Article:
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Electron Probe Microanalyses of apatite, rutile, and titanite from stream sediment and rock samples in the eastern Tanacross quadrangle, eastern Alaska

December 16, 2021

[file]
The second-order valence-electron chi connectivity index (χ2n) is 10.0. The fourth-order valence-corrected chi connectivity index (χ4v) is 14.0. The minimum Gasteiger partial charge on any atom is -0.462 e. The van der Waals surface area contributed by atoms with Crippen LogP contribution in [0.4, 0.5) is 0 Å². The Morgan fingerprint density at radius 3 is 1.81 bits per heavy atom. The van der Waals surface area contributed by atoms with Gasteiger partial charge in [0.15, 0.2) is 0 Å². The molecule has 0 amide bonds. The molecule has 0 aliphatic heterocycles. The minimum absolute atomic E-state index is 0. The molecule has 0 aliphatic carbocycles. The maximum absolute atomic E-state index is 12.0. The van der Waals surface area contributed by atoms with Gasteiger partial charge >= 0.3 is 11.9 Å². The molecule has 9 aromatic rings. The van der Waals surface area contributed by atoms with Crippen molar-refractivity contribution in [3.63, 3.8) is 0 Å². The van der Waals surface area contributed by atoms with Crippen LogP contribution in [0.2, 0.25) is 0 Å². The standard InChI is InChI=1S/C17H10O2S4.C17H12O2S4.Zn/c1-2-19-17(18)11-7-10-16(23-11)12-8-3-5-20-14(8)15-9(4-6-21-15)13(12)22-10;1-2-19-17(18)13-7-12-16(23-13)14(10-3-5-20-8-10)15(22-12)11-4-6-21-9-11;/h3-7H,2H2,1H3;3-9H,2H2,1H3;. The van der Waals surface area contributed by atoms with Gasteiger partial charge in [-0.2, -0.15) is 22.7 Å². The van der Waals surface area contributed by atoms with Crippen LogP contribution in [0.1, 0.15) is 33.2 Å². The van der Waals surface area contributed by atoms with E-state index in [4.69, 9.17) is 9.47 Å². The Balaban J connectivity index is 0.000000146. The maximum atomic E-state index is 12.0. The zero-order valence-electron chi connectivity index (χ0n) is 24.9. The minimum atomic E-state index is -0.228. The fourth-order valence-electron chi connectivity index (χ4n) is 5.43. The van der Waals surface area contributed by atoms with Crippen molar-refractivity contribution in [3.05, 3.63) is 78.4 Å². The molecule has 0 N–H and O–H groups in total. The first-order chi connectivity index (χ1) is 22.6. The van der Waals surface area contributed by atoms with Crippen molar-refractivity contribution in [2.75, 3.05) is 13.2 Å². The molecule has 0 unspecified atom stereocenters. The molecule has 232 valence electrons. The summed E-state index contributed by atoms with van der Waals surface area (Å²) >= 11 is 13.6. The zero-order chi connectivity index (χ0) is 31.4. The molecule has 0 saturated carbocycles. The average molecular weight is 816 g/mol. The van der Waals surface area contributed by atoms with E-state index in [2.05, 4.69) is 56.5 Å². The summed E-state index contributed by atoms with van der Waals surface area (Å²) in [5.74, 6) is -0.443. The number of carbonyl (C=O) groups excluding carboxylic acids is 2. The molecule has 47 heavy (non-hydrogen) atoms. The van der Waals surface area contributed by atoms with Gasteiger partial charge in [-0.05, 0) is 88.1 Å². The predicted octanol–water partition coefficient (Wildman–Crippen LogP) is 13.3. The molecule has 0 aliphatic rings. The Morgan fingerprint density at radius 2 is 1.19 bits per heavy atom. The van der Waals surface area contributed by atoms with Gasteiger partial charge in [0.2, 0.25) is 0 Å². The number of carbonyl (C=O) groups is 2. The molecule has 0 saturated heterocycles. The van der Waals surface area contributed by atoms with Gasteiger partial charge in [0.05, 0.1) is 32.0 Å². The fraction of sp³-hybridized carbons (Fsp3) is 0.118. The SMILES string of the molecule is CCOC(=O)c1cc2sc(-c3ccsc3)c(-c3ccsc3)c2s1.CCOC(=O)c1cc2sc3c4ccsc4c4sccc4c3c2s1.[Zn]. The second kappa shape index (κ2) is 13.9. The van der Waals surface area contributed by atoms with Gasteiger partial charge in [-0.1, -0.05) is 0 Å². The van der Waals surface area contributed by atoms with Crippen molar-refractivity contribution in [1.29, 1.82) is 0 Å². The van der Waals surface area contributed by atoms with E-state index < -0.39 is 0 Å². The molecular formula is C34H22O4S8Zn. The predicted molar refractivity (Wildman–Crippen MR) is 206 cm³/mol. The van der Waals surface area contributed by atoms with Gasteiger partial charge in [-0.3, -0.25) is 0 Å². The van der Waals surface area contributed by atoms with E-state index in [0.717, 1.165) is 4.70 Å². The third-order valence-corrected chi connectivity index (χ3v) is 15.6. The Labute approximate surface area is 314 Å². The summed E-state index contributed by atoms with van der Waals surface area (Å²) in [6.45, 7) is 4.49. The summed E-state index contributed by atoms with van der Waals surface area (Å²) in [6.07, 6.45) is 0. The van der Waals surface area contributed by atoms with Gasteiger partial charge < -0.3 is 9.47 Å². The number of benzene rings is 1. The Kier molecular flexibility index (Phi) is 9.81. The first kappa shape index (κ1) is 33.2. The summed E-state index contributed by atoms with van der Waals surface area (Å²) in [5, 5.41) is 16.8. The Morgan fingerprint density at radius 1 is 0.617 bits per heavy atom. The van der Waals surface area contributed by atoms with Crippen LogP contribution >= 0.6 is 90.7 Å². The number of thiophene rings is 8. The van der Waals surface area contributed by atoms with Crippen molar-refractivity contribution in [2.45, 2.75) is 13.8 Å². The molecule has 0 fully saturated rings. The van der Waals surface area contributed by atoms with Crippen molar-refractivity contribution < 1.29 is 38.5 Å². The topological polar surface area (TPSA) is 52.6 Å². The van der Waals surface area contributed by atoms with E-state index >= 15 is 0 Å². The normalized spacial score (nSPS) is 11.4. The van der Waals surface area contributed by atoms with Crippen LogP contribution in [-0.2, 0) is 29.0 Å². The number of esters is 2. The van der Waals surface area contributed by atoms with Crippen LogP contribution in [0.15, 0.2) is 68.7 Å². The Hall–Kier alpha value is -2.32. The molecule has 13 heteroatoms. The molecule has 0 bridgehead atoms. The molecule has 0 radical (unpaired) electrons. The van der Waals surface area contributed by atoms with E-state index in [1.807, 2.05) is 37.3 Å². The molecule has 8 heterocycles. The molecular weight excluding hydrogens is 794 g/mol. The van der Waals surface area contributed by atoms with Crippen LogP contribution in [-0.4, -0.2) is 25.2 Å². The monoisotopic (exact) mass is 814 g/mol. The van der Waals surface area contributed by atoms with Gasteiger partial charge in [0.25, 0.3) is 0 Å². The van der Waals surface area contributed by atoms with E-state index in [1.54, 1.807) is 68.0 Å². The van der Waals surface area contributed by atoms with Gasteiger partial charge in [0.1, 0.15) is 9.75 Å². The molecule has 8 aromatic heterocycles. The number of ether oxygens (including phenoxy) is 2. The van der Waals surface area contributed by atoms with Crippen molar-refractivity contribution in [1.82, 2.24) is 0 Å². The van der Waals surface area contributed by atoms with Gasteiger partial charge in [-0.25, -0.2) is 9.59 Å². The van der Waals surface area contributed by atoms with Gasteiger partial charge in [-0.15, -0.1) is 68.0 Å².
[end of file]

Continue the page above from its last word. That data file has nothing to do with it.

The exploration for porphyry deposits in some parts of Alaska may require unconventional exploration geochemical methods, depending on type of cover. The Taurus deposit and others in the region are mostly concealed by residual soils that in part include ash and loess, and therefore traditional stream sediment samples typically contain subdued geochemical signatures. Indicator mineral studies include collection of stream sediment samples and analysis using automated SEM mineralogical techniques. The presence of select minerals in the stream sediments may indicate mineralization. In addition, the chemistry of specific minerals may be used to distinguish a hydrothermal origin as opposed to others, and include apatite, rutile, and titanite. The electron probe data in this data release were collected for apatite, rutile, and titanite by personnel of the Geology, Geophysics, and Geochemistry Science Center in Denver, Colorado, for the U.S. Geological Survey (USGS) Mineral Resources Program (MRP). Appreciable differences in chemistry were noted for these minerals in mineralized rock and stream sediment samples draining these rocks compared to sediment samples away from mineralization.